Yeah, the edit came back to Melbourne. And then post finishing, as in sound design and grade, were done in South Australia, except for the visual effects elements, which were actually done by [Byron Film Studio’s] Will Gammon in Byron Bay. The SAFC supported the production so we tried to maximise our spend in that state, but we also found some great collaborators there. Kojo is a really great post production facility in South Australia who go above and beyond. So it was a happy marriage. The way our post was set up, it was very fluid; it was actually working [in] three states simultaneously. In post for five or six months.
Were you finished long before Venice?
Not long. Venice had seen a cut that was not complete – there were still visual effects elements to be added, final soundtrack elements to be added, and the final mix to be done. We finished about a month out from Venice.
How was it premiering in Venice and going on to Toronto?
You couldn't choose two more diametrically opposed festivals in terms of how they feel. Venice was incredibly special, incredibly beautiful. We were in a 1400-seat cinema with exquisite sound, beautiful picture, all the glamour of the red carpet. The audience gave it a standing ovation. They went crazy and mobbed Nicholas and the actors after the screening. They were a very emotional audience: in tears and asking for autographs. The festival [people] were standing around going, we don't usually see this for the smaller films, this is usually reserved for the big Hollywood films. Actually they had trouble clearing the cinema. So it was a really beautiful moment to open the film. We screened in Venice on the Friday and in Toronto on the Monday. Toronto went incredibly well, but Toronto is like a big monster of a festival; people running from screening to screening to screening. It's like the Melbourne Film Festival on steroids. It was great to have your world premiere at Venice, and then go start doing the business on the film at Toronto.
What's the release plan?
We're releasing here in four weeks. We'll do a premiere in Melbourne on October 10, and into cinemas on October 20. At the moment we're placed with Village and Event through the multiplex network, because it's absolutely important for us to be targeting the teen market with the film. We've tried to go to sites where young Australians consume cinema, because there hasn't really been a teen film made in Australia since Tomorrow, When the War Began. It's not a genre that we enter into very much and it's something that we feel passionate about: that we should be trying to engage the teen audience in consuming Australian stories.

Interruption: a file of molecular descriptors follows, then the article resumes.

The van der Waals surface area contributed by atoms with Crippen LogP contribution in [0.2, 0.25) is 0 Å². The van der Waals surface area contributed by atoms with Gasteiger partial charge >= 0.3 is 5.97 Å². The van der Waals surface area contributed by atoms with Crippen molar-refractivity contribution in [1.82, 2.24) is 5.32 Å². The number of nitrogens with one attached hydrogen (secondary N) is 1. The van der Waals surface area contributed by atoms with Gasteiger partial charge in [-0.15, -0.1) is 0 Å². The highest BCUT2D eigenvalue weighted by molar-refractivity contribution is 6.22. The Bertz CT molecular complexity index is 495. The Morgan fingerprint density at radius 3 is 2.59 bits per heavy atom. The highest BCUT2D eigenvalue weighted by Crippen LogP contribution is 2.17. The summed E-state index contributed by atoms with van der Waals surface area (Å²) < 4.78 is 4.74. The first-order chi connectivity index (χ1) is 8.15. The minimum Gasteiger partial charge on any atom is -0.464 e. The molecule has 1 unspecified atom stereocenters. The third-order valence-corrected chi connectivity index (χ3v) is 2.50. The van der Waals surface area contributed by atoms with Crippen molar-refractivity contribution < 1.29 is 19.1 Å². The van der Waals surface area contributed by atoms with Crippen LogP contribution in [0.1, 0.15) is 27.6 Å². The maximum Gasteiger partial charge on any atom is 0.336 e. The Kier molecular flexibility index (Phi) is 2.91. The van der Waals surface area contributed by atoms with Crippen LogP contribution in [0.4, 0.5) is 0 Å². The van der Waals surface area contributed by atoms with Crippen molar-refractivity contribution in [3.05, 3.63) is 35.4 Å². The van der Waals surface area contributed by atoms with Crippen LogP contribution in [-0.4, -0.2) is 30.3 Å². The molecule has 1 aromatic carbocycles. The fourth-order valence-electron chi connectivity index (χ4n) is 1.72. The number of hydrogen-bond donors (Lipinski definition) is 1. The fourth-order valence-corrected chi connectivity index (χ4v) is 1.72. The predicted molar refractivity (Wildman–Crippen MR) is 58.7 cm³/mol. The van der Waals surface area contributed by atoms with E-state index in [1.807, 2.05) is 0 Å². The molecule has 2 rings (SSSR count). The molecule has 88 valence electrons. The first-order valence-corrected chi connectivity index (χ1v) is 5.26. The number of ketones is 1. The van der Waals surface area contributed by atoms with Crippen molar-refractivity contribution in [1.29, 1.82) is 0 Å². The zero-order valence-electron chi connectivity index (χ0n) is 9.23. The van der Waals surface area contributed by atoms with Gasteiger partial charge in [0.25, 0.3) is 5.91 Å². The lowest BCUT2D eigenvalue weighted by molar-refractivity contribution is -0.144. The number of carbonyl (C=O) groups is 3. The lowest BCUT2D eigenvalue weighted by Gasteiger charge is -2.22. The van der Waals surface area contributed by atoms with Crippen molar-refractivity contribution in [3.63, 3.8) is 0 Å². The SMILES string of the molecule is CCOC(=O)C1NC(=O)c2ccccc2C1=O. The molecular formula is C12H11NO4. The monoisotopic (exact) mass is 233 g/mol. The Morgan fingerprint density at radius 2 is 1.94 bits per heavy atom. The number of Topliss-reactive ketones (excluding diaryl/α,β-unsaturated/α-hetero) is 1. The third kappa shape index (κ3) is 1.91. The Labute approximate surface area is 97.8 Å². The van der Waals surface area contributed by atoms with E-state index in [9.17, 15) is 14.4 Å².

At this point how many screens is the film going out on?
Going out on 15 at the moment but that may grow because I'm still waiting for some people to come back [to me]. We [Mushroom] have retained distribution rights in AU/NZ, and that's not uncommon for us. We often do music content and we're also the distributor next year for the film Killing Ground. So we're actively stepping in to that space and trying to support Australian films.
How much is on your slate, and how much does Mushroom have in development?
We produced Molly, the miniseries, earlier this year, which was on Channel 7. We try to balance between film and television. We have several television series in development at the moment. And we're looking to see what Nicholas's next film will be, and then obviously we'll be working with Damien [Power] on Killing Ground. The reason why Nicholas and Damien are a good fit is that we love doing things with new talent, [and] we love things that are a bit edgy. Our company sits within the Mushroom Entertainment Group, [so] it's a bit rock and roll. We look for things that have a youthful and edgy vibe to them.
This film's got quite the soundtrack, with Yoko Ono, Marilyn Manson and many other big names. Did Mushroom's clout in the music world make getting those rights easier?
Soundtracks are something we're really passionate about. Often what you'll find is that producers in Australia will leave the soundtrack to the very end and consider it an afterthought. Nicholas himself is a DJ and is incredibly passionate about music, so lots of the tracks were already in the script. Rather than us baulking at that, we thought it was fantastic, because music's important in cinema, and we went out and worked out how to clear it. It takes a lot of work, but rather than our clout I think it's our knowledge that helps us clear soundtracks. Because we're in discussions with all of these companies every day. On something like Molly, we cleared 67 tracks, which nobody else would ever do.